Long irons are difficult to hit - even if you're a good ball striker.
Hybrids have become the logical replacement for many. They provide the hollow-bodied head design with bulge and roll on the club face that provide the ball speeds and forgiveness you used to only see in fairway wood and drivers. The wider soles (when compared to traditional long irons) resist digging, affording some additional leeway in the ball striking department.
In the past few years we have seen a new club design hoping to replace one or two of those long irons - the crossover (or driving iron). This club design is typically (though not always) a hollow body design with perimeter weighting. These clubs take on more of a traditional look of an iron head than they do of a hybrid. Inasmuch, the faces of these clubs are designed to work like those on the rest of your irons - free of bulge and roll, grooved, and taller (turf to topline) - allowing you the control and workability that you are more likely to find in a traditional iron design. Sounds like the best of both worlds - ball speeds of a hollow-body design, the control of an iron? Yes and no. These clubs are not designed to help you get the ball up in the air. Whats more, they're not really designed to be much easier to hit than your long irons (though frequently offered with lighter, graphite shafts). This club design simply provides faster balls speeds than your long irons with a touch of added forgiveness in the hollow body design and/or perimeter weighting.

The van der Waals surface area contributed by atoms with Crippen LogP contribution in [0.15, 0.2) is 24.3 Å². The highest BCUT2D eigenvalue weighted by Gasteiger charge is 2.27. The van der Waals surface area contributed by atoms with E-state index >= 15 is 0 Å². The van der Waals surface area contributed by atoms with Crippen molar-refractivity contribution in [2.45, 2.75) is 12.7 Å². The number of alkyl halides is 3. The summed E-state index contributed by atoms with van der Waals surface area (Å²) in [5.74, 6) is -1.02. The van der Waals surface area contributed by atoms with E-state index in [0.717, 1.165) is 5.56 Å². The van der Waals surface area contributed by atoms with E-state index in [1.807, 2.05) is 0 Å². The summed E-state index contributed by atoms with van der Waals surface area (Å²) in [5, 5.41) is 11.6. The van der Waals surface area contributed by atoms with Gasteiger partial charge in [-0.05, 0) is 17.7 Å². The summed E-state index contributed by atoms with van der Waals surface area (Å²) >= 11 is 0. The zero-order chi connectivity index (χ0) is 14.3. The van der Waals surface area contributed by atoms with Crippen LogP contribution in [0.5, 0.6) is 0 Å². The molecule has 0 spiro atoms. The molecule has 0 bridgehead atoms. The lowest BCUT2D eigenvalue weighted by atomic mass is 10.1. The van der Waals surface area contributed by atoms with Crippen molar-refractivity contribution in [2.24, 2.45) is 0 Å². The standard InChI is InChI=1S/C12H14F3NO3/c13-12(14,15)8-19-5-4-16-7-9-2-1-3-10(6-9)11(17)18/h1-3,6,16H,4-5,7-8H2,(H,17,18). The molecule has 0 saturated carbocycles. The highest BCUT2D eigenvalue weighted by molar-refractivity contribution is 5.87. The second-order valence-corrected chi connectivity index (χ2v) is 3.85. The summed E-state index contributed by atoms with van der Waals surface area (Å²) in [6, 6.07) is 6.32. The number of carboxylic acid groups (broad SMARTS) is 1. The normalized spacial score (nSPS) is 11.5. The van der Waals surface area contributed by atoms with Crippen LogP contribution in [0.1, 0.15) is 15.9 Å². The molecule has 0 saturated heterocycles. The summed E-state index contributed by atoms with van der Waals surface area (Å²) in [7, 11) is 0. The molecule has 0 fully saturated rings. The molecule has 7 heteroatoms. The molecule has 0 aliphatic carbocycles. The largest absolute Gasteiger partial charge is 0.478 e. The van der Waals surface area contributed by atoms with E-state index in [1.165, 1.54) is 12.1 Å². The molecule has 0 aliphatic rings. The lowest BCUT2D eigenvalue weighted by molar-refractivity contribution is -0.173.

If you're considering a purchase of a crossover or a hybrid to replace a those "not-so-easy-to-hit" long irons, I would recommend trying each. Both designs have their place in golfers' bag's. Let's find out which design would be a better replacement for YOUR long irons!
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